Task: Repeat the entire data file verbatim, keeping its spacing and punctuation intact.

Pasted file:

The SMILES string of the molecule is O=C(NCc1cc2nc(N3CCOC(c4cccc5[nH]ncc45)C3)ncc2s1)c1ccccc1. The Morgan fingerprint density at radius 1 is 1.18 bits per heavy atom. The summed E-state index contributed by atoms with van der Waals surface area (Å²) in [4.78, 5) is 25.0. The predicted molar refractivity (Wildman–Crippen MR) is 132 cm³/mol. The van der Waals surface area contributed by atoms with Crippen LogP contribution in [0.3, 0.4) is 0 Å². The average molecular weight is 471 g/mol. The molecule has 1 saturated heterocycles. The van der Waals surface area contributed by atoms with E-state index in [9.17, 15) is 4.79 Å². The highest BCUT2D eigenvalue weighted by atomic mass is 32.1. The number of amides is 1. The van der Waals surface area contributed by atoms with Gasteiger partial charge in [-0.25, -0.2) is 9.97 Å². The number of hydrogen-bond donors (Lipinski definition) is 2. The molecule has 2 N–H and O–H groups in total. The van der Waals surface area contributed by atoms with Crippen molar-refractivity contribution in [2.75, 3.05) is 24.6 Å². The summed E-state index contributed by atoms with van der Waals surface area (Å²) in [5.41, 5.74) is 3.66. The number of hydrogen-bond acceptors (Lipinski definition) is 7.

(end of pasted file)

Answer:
The SMILES string of the molecule is O=C(NCc1cc2nc(N3CCOC(c4cccc5[nH]ncc45)C3)ncc2s1)c1ccccc1. The Morgan fingerprint density at radius 1 is 1.18 bits per heavy atom. The summed E-state index contributed by atoms with van der Waals surface area (Å²) in [4.78, 5) is 25.0. The predicted molar refractivity (Wildman–Crippen MR) is 132 cm³/mol. The van der Waals surface area contributed by atoms with Crippen LogP contribution in [0.3, 0.4) is 0 Å². The average molecular weight is 471 g/mol. The molecule has 1 saturated heterocycles. The van der Waals surface area contributed by atoms with E-state index in [9.17, 15) is 4.79 Å². The highest BCUT2D eigenvalue weighted by atomic mass is 32.1. The number of amides is 1. The van der Waals surface area contributed by atoms with Gasteiger partial charge in [-0.25, -0.2) is 9.97 Å². The number of hydrogen-bond donors (Lipinski definition) is 2. The molecule has 2 N–H and O–H groups in total. The van der Waals surface area contributed by atoms with Crippen molar-refractivity contribution in [2.75, 3.05) is 24.6 Å². The summed E-state index contributed by atoms with van der Waals surface area (Å²) in [5.41, 5.74) is 3.66. The number of hydrogen-bond acceptors (Lipinski definition) is 7.